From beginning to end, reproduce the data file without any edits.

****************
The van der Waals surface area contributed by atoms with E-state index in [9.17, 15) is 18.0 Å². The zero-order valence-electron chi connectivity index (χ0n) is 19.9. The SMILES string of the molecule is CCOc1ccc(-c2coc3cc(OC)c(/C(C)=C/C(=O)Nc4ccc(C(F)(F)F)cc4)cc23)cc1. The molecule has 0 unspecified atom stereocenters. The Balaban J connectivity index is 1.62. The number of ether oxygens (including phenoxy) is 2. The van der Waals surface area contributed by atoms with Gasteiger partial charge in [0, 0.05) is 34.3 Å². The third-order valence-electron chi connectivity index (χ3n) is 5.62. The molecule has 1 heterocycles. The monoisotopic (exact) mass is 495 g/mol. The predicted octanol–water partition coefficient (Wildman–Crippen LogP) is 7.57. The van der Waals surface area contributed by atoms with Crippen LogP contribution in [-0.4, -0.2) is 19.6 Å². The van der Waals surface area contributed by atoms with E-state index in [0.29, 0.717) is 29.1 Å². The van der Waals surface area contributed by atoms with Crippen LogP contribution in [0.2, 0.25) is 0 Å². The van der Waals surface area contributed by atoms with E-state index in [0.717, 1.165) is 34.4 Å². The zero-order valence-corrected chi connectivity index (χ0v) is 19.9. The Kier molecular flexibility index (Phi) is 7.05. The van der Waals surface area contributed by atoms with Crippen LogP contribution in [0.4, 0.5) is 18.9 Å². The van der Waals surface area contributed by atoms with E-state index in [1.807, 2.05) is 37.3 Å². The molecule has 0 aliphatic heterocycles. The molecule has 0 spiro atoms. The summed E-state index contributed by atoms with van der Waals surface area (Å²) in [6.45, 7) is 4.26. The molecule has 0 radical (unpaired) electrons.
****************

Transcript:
The van der Waals surface area contributed by atoms with E-state index in [9.17, 15) is 18.0 Å². The zero-order valence-electron chi connectivity index (χ0n) is 19.9. The SMILES string of the molecule is CCOc1ccc(-c2coc3cc(OC)c(/C(C)=C/C(=O)Nc4ccc(C(F)(F)F)cc4)cc23)cc1. The molecule has 0 unspecified atom stereocenters. The Balaban J connectivity index is 1.62. The number of ether oxygens (including phenoxy) is 2. The van der Waals surface area contributed by atoms with Gasteiger partial charge in [0, 0.05) is 34.3 Å². The third-order valence-electron chi connectivity index (χ3n) is 5.62. The molecule has 1 heterocycles. The monoisotopic (exact) mass is 495 g/mol. The predicted octanol–water partition coefficient (Wildman–Crippen LogP) is 7.57. The van der Waals surface area contributed by atoms with Crippen LogP contribution in [-0.4, -0.2) is 19.6 Å². The van der Waals surface area contributed by atoms with E-state index in [0.29, 0.717) is 29.1 Å². The van der Waals surface area contributed by atoms with Crippen LogP contribution in [0.2, 0.25) is 0 Å². The van der Waals surface area contributed by atoms with E-state index in [0.717, 1.165) is 34.4 Å². The zero-order valence-corrected chi connectivity index (χ0v) is 19.9. The Kier molecular flexibility index (Phi) is 7.05. The van der Waals surface area contributed by atoms with Crippen LogP contribution in [0.4, 0.5) is 18.9 Å². The van der Waals surface area contributed by atoms with E-state index in [1.807, 2.05) is 37.3 Å². The molecule has 0 aliphatic heterocycles. The molecule has 0 spiro atoms. The summed E-state index contributed by atoms with van der Waals surface area (Å²) in [6.45, 7) is 4.26. The molecule has 0 radical (unpaired) electrons.